While I am not sure this movie is as strong overall as films like Unforgiven, Mystic River or his moving World War II pictures, it is really good. Eastwood’s performance is so fine, I don’t think anyone could imagine another actor in the role after seeing this. In addition, Ahney Her, as Thao’s sister is magnificent, nearly stealing the show from Eastwood. Eastwood’s attention to detail, particularly the elements of Hmong culture, make the movie all that more interesting without detracting from the narrative.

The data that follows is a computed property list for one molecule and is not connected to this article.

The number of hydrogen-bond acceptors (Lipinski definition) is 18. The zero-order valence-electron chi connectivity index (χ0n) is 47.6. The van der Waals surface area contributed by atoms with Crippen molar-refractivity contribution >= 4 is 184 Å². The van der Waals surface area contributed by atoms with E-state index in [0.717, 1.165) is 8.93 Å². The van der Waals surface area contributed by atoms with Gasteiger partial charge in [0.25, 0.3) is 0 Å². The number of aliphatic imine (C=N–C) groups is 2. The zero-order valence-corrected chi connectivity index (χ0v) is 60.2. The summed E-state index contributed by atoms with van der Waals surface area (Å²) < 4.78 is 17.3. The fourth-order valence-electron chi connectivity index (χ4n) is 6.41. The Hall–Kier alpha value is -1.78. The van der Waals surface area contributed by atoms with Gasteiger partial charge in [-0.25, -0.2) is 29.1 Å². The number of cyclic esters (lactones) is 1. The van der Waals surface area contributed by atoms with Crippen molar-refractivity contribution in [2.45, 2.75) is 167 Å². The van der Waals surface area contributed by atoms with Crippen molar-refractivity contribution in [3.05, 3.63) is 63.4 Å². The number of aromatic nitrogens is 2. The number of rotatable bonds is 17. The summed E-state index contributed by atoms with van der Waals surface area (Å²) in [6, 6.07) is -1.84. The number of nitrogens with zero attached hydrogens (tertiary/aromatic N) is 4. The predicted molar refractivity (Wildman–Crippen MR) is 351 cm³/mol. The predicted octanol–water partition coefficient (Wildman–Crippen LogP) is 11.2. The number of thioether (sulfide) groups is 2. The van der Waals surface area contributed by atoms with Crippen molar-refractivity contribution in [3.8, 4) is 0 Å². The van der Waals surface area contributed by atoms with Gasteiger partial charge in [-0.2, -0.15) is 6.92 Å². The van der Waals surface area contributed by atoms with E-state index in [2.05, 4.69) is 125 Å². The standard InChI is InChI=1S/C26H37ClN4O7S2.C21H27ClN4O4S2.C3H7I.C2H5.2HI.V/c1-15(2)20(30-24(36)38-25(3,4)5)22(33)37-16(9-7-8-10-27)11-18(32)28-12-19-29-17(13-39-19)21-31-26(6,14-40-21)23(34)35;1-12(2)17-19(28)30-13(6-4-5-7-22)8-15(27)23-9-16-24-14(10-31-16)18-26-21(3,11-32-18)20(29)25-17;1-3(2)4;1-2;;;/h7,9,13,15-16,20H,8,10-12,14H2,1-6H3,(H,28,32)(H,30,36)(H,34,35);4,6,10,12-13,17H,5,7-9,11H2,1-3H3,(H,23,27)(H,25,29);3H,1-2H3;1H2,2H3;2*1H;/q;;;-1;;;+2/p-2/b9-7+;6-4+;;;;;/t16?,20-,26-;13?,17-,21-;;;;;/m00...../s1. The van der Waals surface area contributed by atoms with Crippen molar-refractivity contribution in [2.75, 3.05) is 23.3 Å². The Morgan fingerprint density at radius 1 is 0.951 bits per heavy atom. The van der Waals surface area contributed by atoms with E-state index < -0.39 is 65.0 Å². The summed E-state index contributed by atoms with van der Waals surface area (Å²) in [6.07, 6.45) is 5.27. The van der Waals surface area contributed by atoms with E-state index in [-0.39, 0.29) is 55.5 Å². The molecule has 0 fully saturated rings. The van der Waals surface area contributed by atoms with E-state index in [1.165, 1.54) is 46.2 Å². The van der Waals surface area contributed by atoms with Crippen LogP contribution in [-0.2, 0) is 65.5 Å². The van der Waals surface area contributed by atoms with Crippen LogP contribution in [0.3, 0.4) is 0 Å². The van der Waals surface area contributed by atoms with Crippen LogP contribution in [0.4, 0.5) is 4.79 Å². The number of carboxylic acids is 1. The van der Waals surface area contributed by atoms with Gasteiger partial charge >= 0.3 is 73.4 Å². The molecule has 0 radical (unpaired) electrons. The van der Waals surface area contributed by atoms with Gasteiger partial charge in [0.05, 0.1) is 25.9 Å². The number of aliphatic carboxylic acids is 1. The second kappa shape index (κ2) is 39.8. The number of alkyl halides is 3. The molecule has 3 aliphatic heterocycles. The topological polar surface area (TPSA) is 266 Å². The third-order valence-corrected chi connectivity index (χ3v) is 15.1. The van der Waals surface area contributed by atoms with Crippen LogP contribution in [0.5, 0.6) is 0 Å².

What makes the movie most interesting, I think, are Walt’s conflicts. He is, at first, a man who just wants people (including his grown children) to leave him alone. But we find that despite his racism, he can care about neighbors. Though Walt has no desire for the church or the priest that tries to harangue him into confession, he does find its value when the priest can think past his easy answers. Walt is proud of his service in the war, but admits that killing is a messy, terrible business.
The climax of Gran Torino surprised me a little, but in a very good way. I felt the last few minutes were a little slow, and perhaps a little cliché, but not so much they mar this otherwise really fine film. At 78, Eastwood is still a great actor and fantastic director who always produces top-notch work.